The number of visitors coming to Hawaii despite a mandatory 14-day self-quarantine to stem the spread of the coronavirus rose again Monday, which was the fourth day in a row of increases.
The Hawaii Tourism Authority reported today that Monday’s trans-Pacific passenger count was 513, including 133 visitors and 182 residents. The count also included 127 airline crew members, 22 transit passengers, and 46 intended new residents for Oahu and three for Kona.
The number of visitors on Sunday was 126, it was 106 on Saturday, 94 on Friday and 89 on Thursday.
Since March 26, when Gov. David Ige instituted a 14-day mandatory self-quarantine for all arriving trans-Pacific passengers, 1,735 visitors have come into the state. That quarantine was expanded to include interisland travelers on Wednesday. A count of interisland passengers is not yet available.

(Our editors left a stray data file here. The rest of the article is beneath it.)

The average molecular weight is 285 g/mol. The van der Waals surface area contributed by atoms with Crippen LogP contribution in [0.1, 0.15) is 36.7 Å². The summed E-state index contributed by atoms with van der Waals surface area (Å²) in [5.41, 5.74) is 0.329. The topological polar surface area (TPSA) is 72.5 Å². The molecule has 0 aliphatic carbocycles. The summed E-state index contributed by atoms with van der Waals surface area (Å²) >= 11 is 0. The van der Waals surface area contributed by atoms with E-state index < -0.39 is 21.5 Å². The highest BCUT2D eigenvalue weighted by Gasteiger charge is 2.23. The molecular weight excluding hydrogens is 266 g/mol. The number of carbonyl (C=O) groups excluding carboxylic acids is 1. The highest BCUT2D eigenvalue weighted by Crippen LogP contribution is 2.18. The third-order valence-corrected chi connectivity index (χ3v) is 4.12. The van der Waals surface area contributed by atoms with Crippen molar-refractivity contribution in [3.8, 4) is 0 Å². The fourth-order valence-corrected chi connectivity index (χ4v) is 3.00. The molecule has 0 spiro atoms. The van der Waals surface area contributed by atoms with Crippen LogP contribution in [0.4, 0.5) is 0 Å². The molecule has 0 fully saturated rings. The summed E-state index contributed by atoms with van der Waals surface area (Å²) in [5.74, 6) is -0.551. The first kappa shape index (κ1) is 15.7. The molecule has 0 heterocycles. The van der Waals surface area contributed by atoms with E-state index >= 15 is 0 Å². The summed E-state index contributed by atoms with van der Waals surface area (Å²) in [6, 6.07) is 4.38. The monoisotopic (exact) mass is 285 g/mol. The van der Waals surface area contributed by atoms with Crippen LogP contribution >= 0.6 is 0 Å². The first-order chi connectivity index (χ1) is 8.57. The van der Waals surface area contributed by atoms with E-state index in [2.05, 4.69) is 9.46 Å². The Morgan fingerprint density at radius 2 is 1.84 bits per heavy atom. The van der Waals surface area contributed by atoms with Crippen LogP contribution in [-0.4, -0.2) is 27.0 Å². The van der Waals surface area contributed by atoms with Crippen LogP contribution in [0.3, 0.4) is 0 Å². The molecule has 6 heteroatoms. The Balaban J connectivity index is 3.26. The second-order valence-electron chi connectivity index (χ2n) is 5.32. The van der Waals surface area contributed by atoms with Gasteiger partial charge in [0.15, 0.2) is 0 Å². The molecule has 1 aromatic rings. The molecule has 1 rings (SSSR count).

Violations of the quarantine mandate could result in a misdemeanor with fines up to $5,000 and/or up to one year in prison, or both.
While the count has been going up recently it’s still significantly below historic levels. Normally, at this time of year, roughly 360,000 visitors would have come between March 26 and April 6.
In April 2019, HTA reported that there was an average of 227,768 visitors statewide on any given day. That same month, some 856,250 visitors visited the Hawaiian islands and 831,445 came by air.